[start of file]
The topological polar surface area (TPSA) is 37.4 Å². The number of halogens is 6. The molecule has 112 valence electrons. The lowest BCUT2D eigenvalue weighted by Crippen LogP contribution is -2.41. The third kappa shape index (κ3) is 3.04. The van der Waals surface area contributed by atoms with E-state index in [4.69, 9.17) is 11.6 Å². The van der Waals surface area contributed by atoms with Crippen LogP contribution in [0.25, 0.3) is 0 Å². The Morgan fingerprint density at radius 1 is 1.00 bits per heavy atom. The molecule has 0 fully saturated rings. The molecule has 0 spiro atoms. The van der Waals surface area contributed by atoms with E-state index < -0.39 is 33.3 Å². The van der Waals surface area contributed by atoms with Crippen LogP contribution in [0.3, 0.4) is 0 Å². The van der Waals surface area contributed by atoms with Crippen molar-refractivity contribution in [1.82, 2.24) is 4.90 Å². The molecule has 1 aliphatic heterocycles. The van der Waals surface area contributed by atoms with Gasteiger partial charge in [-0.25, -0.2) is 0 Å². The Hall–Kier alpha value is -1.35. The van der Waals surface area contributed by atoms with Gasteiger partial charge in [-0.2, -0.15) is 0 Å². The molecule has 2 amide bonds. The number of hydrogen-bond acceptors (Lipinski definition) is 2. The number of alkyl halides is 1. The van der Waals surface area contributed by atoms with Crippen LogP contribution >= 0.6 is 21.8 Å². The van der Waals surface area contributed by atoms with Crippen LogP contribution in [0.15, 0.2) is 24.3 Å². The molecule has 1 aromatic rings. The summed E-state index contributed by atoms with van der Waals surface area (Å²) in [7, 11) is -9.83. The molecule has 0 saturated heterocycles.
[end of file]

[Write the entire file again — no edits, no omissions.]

The topological polar surface area (TPSA) is 37.4 Å². The number of halogens is 6. The molecule has 112 valence electrons. The lowest BCUT2D eigenvalue weighted by Crippen LogP contribution is -2.41. The third kappa shape index (κ3) is 3.04. The van der Waals surface area contributed by atoms with E-state index in [4.69, 9.17) is 11.6 Å². The van der Waals surface area contributed by atoms with Crippen LogP contribution in [0.25, 0.3) is 0 Å². The Morgan fingerprint density at radius 1 is 1.00 bits per heavy atom. The molecule has 0 fully saturated rings. The molecule has 0 spiro atoms. The van der Waals surface area contributed by atoms with E-state index < -0.39 is 33.3 Å². The van der Waals surface area contributed by atoms with Crippen LogP contribution in [0.3, 0.4) is 0 Å². The van der Waals surface area contributed by atoms with Crippen molar-refractivity contribution in [1.82, 2.24) is 4.90 Å². The molecule has 1 aliphatic heterocycles. The van der Waals surface area contributed by atoms with Gasteiger partial charge in [-0.25, -0.2) is 0 Å². The Hall–Kier alpha value is -1.35. The van der Waals surface area contributed by atoms with Gasteiger partial charge in [-0.2, -0.15) is 0 Å². The molecule has 2 amide bonds. The number of hydrogen-bond acceptors (Lipinski definition) is 2. The number of alkyl halides is 1. The van der Waals surface area contributed by atoms with Crippen LogP contribution >= 0.6 is 21.8 Å². The van der Waals surface area contributed by atoms with Crippen LogP contribution in [0.15, 0.2) is 24.3 Å². The molecule has 1 aromatic rings. The summed E-state index contributed by atoms with van der Waals surface area (Å²) in [7, 11) is -9.83. The molecule has 0 saturated heterocycles.